Our current nation is not the first place I lived in a slum.
When God led me to live and work among the poor overseas, I decided it would be good to get some experience first. Believe it or not, I found there was a summer internship for people who wanted to learn about living and serving in an urban slum. Some fellow interns and I moved into a slum for five weeks, and a couple who had already been living there for years helped integrate us into the community and introduced us to the people who had made their lives there.
I may write more about the internship later. Now I just want to talk about demolition.
In the slum I moved into there was a thick white line painted across the ground. This line was the point up to which everything would be destroyed. If you were in front of the line, you were going to lose everything in a few months. If you were behind the line you were safe for now.
The national government had been engaging in a long sequence of slum demolition which made it clear that their threats were not idle. One day I took the train through the city to see the progress of the demolition to date. Only a few kilometers away, the bulldozers had already done their work.
In some places people’s homes had just been demolished, and they were searching through the rubble for anything of value to recover. In other places the rubble sat alone, already picked through. And where demolition was months in the past, even the rubble had been swept clear, with only the faintest reminders on the ground to mark where families had lived and died for decades.
During the five weeks I spent living in this community, a community on the verge of demolition, I thought often about what would become of them. Would they find new homes or not? Would the government provide land, or would they have to fight for a scrap of leftovers somewhere in the city again? How much of their property would they lose in the move? And wherever they found land, would they find jobs?
Land, possessions, jobs. Those were usually the terms by which I worried about the demolition. I started a fund to help the church assist the poorest people in moving, because the terms in which I worried about the demolition were very financial.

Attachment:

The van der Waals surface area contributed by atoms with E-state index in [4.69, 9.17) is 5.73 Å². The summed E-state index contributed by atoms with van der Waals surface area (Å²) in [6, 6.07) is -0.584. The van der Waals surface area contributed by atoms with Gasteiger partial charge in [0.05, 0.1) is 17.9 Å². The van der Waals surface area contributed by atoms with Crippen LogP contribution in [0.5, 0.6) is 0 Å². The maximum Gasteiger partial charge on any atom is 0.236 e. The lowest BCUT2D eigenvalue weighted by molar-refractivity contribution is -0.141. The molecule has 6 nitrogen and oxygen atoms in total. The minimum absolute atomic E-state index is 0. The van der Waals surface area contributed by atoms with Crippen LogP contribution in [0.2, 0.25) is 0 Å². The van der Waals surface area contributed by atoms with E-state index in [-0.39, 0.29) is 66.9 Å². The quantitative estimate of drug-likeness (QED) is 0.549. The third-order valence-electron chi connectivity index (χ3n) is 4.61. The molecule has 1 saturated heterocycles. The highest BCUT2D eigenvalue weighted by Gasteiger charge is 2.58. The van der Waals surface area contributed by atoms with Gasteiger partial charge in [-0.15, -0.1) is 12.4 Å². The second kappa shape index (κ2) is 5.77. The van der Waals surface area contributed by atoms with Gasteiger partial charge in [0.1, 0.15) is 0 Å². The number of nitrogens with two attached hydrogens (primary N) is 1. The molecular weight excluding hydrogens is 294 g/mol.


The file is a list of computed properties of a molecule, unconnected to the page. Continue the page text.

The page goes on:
But three years later, when the oft-delayed demolition finally occurred, I realized the greatest cost was in community.
When you destroy a physical place, it is impossible to transplant all the people and their network of relationships somewhere else. Some people go here, others there. Some people might get government land on the outskirts, others will move next door, others will find a different spot in the city where jobs are available, others will return to the village. There was a strong local church in the demolition zone – it cannot exist in the same way, its congregation scattered, its servants scattered. The old community and much of what defined it is gone forever.
My lamentation does not preclude that good may come of such an event. Death always brings the possibility of new life. Where the church had done its job, had built strong, motivated people of God who cared about their community, the possibility existed for new seeds to be planted elsewhere. Perhaps the scattering could build five new strong communities from the ashes of one.
And perhaps other people who were not yet ready for such a new start would be scattered in the winds and lost to community altogether.
I’ve begun to feel that my time among the global poor could be marked by the constant drumbeat of demolitions. The defining experience of my first trip to Asia was observing a small-scale slum demolition. This first internship living in a slum had the specter of demolition hanging over it and demolished communities lined up nearby. When we made our trial visit to our new country, we stayed with a family that had been forced to relocate after their slum had been demolished. And in the city where we have lived for the last five years the parade of demolitions has been steady, up until the moment four months ago when we were told that our own slum was threatened with demolition, and the moment just last month when the small slum next to us became the first to go.
I don’t know what it means, this constant threat of demolition. But I see the families picking through the rubble of their lives, and I can’t imagine it is what God wants.
One thought on “Demolition”
Thanks. Demolition certainly highlights the importance of home-owners having legal title to the land they live on. AND you’ve beautifully highlighted the work of community in giving people a strength of hope and dignity that they can take with them and pass on to others. Such important work, but completely missing from most cities and account books.